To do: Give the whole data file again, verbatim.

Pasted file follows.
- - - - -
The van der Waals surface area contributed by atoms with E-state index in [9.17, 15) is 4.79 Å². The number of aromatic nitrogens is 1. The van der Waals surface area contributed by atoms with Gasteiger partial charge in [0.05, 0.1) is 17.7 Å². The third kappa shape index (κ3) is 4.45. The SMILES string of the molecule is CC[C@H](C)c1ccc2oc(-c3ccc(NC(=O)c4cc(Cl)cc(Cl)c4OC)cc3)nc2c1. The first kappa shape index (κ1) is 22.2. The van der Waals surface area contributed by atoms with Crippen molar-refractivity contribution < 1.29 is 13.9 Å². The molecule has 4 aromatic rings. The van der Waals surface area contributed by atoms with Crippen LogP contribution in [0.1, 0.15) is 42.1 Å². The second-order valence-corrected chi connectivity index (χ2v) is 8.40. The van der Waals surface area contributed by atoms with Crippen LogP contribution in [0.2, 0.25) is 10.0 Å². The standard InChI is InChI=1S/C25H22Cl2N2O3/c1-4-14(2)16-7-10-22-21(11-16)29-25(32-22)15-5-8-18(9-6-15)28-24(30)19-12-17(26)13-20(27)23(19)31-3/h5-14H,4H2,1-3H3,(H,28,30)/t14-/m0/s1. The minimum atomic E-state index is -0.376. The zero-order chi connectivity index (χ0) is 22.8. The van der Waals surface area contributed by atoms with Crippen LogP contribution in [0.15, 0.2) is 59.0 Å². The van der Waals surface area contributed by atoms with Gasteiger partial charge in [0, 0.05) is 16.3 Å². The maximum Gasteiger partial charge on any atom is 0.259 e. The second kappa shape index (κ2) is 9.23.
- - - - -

The van der Waals surface area contributed by atoms with E-state index in [9.17, 15) is 4.79 Å². The number of aromatic nitrogens is 1. The van der Waals surface area contributed by atoms with Gasteiger partial charge in [0.05, 0.1) is 17.7 Å². The third kappa shape index (κ3) is 4.45. The SMILES string of the molecule is CC[C@H](C)c1ccc2oc(-c3ccc(NC(=O)c4cc(Cl)cc(Cl)c4OC)cc3)nc2c1. The first kappa shape index (κ1) is 22.2. The van der Waals surface area contributed by atoms with Crippen molar-refractivity contribution < 1.29 is 13.9 Å². The molecule has 4 aromatic rings. The van der Waals surface area contributed by atoms with Crippen LogP contribution in [0.1, 0.15) is 42.1 Å². The second-order valence-corrected chi connectivity index (χ2v) is 8.40. The van der Waals surface area contributed by atoms with Crippen LogP contribution in [0.2, 0.25) is 10.0 Å². The standard InChI is InChI=1S/C25H22Cl2N2O3/c1-4-14(2)16-7-10-22-21(11-16)29-25(32-22)15-5-8-18(9-6-15)28-24(30)19-12-17(26)13-20(27)23(19)31-3/h5-14H,4H2,1-3H3,(H,28,30)/t14-/m0/s1. The minimum atomic E-state index is -0.376. The zero-order chi connectivity index (χ0) is 22.8. The van der Waals surface area contributed by atoms with Crippen LogP contribution in [0.15, 0.2) is 59.0 Å². The van der Waals surface area contributed by atoms with Gasteiger partial charge in [0, 0.05) is 16.3 Å². The maximum Gasteiger partial charge on any atom is 0.259 e. The second kappa shape index (κ2) is 9.23.